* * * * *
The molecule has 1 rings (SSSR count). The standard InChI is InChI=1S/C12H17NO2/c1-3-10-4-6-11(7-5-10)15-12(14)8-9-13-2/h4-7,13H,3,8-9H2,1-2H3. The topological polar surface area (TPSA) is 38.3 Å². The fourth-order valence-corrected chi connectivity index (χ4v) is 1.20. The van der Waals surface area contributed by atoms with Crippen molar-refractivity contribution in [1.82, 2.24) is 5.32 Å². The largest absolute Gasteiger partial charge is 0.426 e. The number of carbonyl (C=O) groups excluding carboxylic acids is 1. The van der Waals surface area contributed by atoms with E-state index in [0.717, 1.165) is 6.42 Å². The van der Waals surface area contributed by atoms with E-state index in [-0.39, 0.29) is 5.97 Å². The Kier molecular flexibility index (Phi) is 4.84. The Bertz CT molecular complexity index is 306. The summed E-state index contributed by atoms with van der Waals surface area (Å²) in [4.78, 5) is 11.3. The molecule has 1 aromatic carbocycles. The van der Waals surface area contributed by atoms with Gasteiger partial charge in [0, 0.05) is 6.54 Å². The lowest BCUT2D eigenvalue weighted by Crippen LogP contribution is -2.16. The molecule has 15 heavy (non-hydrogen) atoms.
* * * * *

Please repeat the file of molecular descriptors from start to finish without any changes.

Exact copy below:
The molecule has 1 rings (SSSR count). The standard InChI is InChI=1S/C12H17NO2/c1-3-10-4-6-11(7-5-10)15-12(14)8-9-13-2/h4-7,13H,3,8-9H2,1-2H3. The topological polar surface area (TPSA) is 38.3 Å². The fourth-order valence-corrected chi connectivity index (χ4v) is 1.20. The van der Waals surface area contributed by atoms with Crippen molar-refractivity contribution in [1.82, 2.24) is 5.32 Å². The largest absolute Gasteiger partial charge is 0.426 e. The number of carbonyl (C=O) groups excluding carboxylic acids is 1. The van der Waals surface area contributed by atoms with E-state index in [0.717, 1.165) is 6.42 Å². The van der Waals surface area contributed by atoms with E-state index in [-0.39, 0.29) is 5.97 Å². The Kier molecular flexibility index (Phi) is 4.84. The Bertz CT molecular complexity index is 306. The summed E-state index contributed by atoms with van der Waals surface area (Å²) in [4.78, 5) is 11.3. The molecule has 1 aromatic carbocycles. The van der Waals surface area contributed by atoms with Gasteiger partial charge in [0, 0.05) is 6.54 Å². The lowest BCUT2D eigenvalue weighted by Crippen LogP contribution is -2.16. The molecule has 15 heavy (non-hydrogen) atoms.